As much as RZA helped craft the Wu-Tang sound during the 90s, his recent work tends to be less memorable and certainly more irregular. Thankfully, the Wu were so influential on young emcees and producers that there are STILL new artists emerging with that Wu-Tang sound in 2013, but with twenty years having passed since the world first had to start protecting their necks, Ghostface remains the primary torchbearer for the Wu. With Adrian Younge offering a live instrumentation take on the usual Wu sound, it proved that the brutal, uncompromisingly raw style we know and love is well and truly alive. While RZA has focussed on his movie ventures, the traditional Wu-Tang production duties fall back on Bobby Digital’s friends Mathematics, 4th Disciple and True Master. There are numerous others of course (Bronze Nazareth being a personal favourite), but these three spring to mind when I think Wu-Tang beats. Seeing as this review is on a Mathematics record, let’s remind ourselves why he is ever present in the Shaolin spectrum. Having helped establish the Clan from the start in 1993, Mathematics worked on numerous tracks in the 90s, including (allegedly) the huge single “Gravel Pit”, but didn’t get his own record until 2003’s “Love, Hell or Right”. Despite a third of the record being dreaded skits, he returned two years later with the superb “The Problem” â€“ a few songs featuring in the popular video game series “Saints Row”.
Mathematics’ third album, cunningly named “The Answer” has been delayed throughout 2012 and 2013, but was recently unleashed on Itunes to little hype, if any at all. To try and wake up the many rap fans sleeping on Mathematics’ talents, “Prelude To The Answer” was released with the majority of the Clan appearing alongside Termanology, Redman and Ali Vegas. They all drop fairly forgettable contributions, with the emcee Eyes Low dominating the record. He appeared on the Mathematics albums before this, but having to listen to him on 10 of the 12 songs, (making this more of an outlet for him than Mathematics himself) stops this from being a true collection of Wu-Tang Clan members and affiliates. He’s not exactly Wu-Tang level, devoid of character when placed alongside an aging Method Man and Raekwon on “Men of Respect”. When six songs are solely Eyes Low spitting to a Mathematics beat, it turns to regular street rap, which just isn’t that interesting without that extra “Wu” aspect. There’s no chess metaphors, playful flows or wild vocabulary here; “Prelude to the Answer” just raises one question â€“ where’s the Clan at? To be fair, they do appear on “Face the Problemz”, although GZA sounds like he recorded at 5am; it’s a sleepy performance even by his mellow standard. The fact that it’s a RZA beat anyway, and it’s billed as the whole Clan when only GZA, Raekwon and Cappadonna drop a verse is hugely disappointing.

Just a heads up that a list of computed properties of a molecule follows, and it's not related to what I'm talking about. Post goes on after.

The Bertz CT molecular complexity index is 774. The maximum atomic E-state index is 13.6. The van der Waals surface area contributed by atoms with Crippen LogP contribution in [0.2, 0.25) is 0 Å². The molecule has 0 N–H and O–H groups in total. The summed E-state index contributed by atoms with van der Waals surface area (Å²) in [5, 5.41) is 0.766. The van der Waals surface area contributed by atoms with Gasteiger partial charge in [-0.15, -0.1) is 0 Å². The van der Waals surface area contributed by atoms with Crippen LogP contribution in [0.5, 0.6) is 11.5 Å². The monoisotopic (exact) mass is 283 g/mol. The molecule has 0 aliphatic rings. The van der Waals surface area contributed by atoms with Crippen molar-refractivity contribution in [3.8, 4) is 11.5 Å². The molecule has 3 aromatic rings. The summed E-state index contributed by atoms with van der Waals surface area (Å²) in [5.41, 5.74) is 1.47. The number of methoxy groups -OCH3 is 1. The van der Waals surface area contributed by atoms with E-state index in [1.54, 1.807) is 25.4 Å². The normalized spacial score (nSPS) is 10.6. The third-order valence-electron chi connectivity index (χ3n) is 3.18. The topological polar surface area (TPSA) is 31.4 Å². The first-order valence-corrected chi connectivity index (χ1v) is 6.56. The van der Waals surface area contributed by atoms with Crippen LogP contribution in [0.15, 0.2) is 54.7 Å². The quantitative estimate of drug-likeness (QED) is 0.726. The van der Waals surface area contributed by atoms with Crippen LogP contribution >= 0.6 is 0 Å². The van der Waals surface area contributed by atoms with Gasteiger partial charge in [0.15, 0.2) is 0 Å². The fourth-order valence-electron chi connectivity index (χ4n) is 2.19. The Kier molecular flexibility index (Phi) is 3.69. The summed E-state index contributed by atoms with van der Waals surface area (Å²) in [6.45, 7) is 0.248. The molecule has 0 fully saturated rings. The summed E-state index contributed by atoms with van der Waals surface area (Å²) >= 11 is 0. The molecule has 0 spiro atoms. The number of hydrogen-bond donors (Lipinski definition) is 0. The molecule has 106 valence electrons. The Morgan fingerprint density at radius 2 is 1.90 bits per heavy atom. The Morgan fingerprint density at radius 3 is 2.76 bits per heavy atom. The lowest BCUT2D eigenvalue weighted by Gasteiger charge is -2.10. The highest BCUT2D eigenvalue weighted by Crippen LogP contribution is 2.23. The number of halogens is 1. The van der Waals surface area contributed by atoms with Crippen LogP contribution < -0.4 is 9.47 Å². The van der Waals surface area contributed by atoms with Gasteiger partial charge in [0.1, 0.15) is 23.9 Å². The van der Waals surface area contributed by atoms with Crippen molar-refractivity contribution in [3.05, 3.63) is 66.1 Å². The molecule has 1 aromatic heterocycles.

Eyes Low’s limited subject matter coupled with Mathematics’ throwaway productions (“Men of Respect” is really the only track with sustained replay value) renders this mixtape a forgettable entry in the bottomless chasm of Wu-Tang releases. Intentions were to hype the incoming “The Answer” album but I’m questioning even checking for it after this collection of leftovers.